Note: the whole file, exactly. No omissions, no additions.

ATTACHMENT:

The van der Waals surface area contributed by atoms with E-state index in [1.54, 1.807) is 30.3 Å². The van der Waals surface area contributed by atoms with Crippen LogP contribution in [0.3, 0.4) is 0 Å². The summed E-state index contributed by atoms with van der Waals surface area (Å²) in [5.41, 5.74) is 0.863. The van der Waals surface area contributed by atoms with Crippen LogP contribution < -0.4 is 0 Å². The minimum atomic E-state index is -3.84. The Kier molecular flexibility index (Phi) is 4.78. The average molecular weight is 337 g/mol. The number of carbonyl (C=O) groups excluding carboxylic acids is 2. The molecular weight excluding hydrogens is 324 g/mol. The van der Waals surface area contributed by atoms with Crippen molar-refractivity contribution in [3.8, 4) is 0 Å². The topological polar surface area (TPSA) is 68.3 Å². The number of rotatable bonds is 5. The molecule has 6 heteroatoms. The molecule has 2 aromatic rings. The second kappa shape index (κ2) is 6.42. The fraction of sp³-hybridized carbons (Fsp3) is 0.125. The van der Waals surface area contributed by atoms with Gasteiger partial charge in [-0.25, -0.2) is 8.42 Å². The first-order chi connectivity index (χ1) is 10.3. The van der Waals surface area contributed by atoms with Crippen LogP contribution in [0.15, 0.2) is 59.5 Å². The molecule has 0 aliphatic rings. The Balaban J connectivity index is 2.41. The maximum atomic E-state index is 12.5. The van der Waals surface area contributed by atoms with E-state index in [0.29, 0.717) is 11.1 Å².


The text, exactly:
The van der Waals surface area contributed by atoms with E-state index in [1.54, 1.807) is 30.3 Å². The van der Waals surface area contributed by atoms with Crippen LogP contribution in [0.3, 0.4) is 0 Å². The summed E-state index contributed by atoms with van der Waals surface area (Å²) in [5.41, 5.74) is 0.863. The van der Waals surface area contributed by atoms with Crippen LogP contribution < -0.4 is 0 Å². The minimum atomic E-state index is -3.84. The Kier molecular flexibility index (Phi) is 4.78. The average molecular weight is 337 g/mol. The number of carbonyl (C=O) groups excluding carboxylic acids is 2. The molecular weight excluding hydrogens is 324 g/mol. The van der Waals surface area contributed by atoms with Crippen molar-refractivity contribution in [3.8, 4) is 0 Å². The topological polar surface area (TPSA) is 68.3 Å². The number of rotatable bonds is 5. The molecule has 6 heteroatoms. The molecule has 2 aromatic rings. The second kappa shape index (κ2) is 6.42. The fraction of sp³-hybridized carbons (Fsp3) is 0.125. The van der Waals surface area contributed by atoms with Gasteiger partial charge in [-0.25, -0.2) is 8.42 Å². The first-order chi connectivity index (χ1) is 10.3. The van der Waals surface area contributed by atoms with Crippen LogP contribution in [0.15, 0.2) is 59.5 Å². The molecule has 0 aliphatic rings. The Balaban J connectivity index is 2.41. The maximum atomic E-state index is 12.5. The van der Waals surface area contributed by atoms with E-state index in [0.29, 0.717) is 11.1 Å².